Saints stay winless after shocking loss to Chiefs
NEW ORLEANS — With about 51/2 minutes to play in the third quarter Sunday, the New Orleans Saints and their fans were ready to let out a huge sigh of relief.
On top of the Kansas City Chiefs by 18 points after Drew Brees’ 6-yard touchdown pass to fullback Jed Collins, the Saints appeared ready to break into the win column after two frustrating losses to open the season.
But before the jubilant crowd of 72,226 in the Mercedes-Benz Superdome could settle down and get back into their seats, Jamaal Charles produced the play that ignited a Chiefs comeback and led to their 27-24 overtime win.
A simple off-tackle run by Charles turned into a 91-yard touchdown, the longest run from scrimmage in Chiefs’ history and longest ever against the Saints, trimming a 24-6 deficit to 11 with 5:18 to play in the third quarter.
The Saints never really recovered offensively or defensively — particularly on offense — and fell to 0-3 for the first time since 2007 and 12th time overall in the 46-year history of the franchise.
Only three of 113 teams that opened a season with three consecutive losses have come back to qualify for the playoffs since the postseason field was expanded to include six teams from each conference in 1990.
But that wasn’t on the minds of the Saints, who were stunned by the turn of events — which Charles, who rushed for 233 yards on 33 carries, was responsible for starting.
“That was big, because they were able to stop our momentum, and they were able to create some of their own,” cornerback Jabari Greer said. “It was a big part of the game.”
Charles’ touchdown started an avalanche of 21 consecutive points that helped the Chiefs (1-2) register their biggest comeback in franchise history. It ended with Ryan Succop kicking his club-record sixth field goal of the day, a 31-yarder, with 6:27 left in the overtime period.
It was the biggest blown lead in the Superdome for the Saints since letting a 35-14 cushion over the Oakland Raiders slip away in an eventual 38-35 setback on Dec. 3, 1979.
“We lost this game today because we lost the momentum,” Greer said.
Greer provided the Saints with a huge lift that helped turn a 10-6 halftime lead into a 24-6 advantage on a 1-yard scoring pass from Brees to tight end Jimmy Graham and the TD toss to Collins.
Both touchdowns came on short drives after the Saints defense, which had just one takeaway in the first two games, came up with two turnovers.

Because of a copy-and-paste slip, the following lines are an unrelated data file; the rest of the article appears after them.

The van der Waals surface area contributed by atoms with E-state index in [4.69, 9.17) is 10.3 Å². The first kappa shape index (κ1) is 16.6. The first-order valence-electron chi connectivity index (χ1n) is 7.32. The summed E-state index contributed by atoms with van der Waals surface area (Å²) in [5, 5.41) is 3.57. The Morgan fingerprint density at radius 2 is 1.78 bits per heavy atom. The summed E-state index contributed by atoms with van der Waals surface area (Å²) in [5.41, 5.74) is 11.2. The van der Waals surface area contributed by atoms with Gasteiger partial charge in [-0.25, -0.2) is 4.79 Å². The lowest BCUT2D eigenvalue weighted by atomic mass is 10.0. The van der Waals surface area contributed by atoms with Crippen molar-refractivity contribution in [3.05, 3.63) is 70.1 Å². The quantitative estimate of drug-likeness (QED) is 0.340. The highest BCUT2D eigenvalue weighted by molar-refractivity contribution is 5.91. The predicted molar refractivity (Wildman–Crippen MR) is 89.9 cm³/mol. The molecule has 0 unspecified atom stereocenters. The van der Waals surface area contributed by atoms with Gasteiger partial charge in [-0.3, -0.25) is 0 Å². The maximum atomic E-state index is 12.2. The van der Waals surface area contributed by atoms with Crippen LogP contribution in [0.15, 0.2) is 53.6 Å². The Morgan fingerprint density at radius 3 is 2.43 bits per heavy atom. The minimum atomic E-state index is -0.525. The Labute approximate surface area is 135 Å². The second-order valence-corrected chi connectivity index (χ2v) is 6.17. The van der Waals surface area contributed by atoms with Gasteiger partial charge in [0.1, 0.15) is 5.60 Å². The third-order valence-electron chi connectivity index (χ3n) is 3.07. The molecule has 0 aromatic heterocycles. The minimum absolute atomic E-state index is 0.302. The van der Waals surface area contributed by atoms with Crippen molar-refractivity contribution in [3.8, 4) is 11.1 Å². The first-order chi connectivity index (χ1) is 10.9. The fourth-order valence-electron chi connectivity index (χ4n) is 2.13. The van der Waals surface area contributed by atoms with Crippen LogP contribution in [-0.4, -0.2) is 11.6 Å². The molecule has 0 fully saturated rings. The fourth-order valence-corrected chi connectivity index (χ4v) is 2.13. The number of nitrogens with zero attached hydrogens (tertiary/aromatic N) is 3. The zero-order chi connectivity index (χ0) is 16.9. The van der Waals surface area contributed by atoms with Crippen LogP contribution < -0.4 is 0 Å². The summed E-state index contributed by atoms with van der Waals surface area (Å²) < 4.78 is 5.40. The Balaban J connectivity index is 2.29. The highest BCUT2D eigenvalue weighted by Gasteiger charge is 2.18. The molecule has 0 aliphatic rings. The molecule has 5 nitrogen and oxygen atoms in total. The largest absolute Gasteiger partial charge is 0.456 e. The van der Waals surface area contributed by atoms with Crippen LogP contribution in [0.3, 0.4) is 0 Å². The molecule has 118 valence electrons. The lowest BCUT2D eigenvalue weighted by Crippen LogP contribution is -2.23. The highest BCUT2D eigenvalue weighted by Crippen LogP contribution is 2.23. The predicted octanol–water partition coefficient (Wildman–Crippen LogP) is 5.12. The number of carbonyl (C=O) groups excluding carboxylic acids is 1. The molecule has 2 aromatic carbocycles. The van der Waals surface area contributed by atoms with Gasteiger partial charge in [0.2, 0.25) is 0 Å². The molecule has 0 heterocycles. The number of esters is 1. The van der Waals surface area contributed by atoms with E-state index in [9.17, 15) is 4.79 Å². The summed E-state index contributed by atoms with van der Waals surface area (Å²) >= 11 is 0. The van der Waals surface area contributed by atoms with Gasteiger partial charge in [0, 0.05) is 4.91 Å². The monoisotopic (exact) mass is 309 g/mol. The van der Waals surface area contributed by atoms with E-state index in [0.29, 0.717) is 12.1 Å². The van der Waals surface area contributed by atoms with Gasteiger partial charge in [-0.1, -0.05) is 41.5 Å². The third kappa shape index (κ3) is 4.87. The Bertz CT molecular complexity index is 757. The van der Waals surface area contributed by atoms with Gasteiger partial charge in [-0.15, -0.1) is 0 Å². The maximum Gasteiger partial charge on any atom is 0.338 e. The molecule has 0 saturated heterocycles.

The first came when Chiefs wide receiver Dexter McCluster injured his shoulder after catching a pass on the first play of the second half. The ball slipped out of his hands as he landed on the shoulder and Saints linebacker Jonathan Casillas recovered at the Kansas City 19.
Later, Greer jumped in front of a Matt Cassel pass and returned the interception 28 yards to the Chiefs’ 7 to set up another short touchdown drive that was capped by Collins’ score.
But that’s where it all began to unravel for the Saints as Brees was intercepted on the drive after Charles’ touchdown by Chiefs cornerback Stanford Routt at the goal line.
That started a stretch in which the Saints had minus-16 yards on 12 snaps on their final five series of the fourth quarter and only possession in overtime.
The Chiefs took advantage of their opportunities as Succop, who kicked field goals of 25 and 45 yards in the first half, was good from 34, 38 and 43 yards in the fourth quarter.
After having 304 total yards at the end of the third quarter, the Saints finished with 288.
Three drives ended with punts and another with a safety when Chiefs outside linebacker Justin Houston blew past tackle Zach Strief and sacked Brees in the end zone with 5:33 left in regulation.
“I’m not sure, but that’s not our standard,” Brees, who was 0-for-6 after Routt’s interception, said of having so many short-circuited drives. “That’s not what we’re used to. That’s going to get fixed.”
Brees finished 20 of 36 for 240 yards with three TDs, one interception and four sacks. On the other side, Cassel was 26 of 44 for 248 yards in guiding his team to 510 total yards.
“They did a nice job,” Brees said of the Chiefs. “I would just say the biggest thing was the momentum. You’re up 18 points late in the third (quarter) and have all the momentum on your side.
“We had just gotten two huge turnovers (on defense). You’ve got to hand it to them. They rattled off that 91-yard run, and it felt like the momentum swung to their side and they kept it the rest of the game.”
While the offense struggled to get anything going, the defense couldn’t get off the field in a timely fashion.
The Chiefs converted a fourth-and-5 when Cassel threw a 7-yard pass to former LSU star Dwayne Bowe to the Saints’ 39 on the game-tying field goal drive, and Charles had a 3-yard run on fourth-and-1 to the Saints’ 41 that helped set up Succop’s short game-winner.
“That’s just part of the game,” Saints linebacker Scott Shanle said. “That’s playing complementary football. There are weeks when the defense has to rise up and play that way.
“Today was our day to rise to the challenge, and we didn’t do that.”
Saints interim coach Aaron Kromer said the Saints, who have to go to Green Bay on Sunday, now face their biggest challenge of the last five years.
“We haven’t been 0-3 as the New Orleans Saints for a very long time,” he said. “We don’t know how this feels. We don’t know how we’re supposed to act right now, but I know we are going to face our biggest challenge at 0-3 right now.”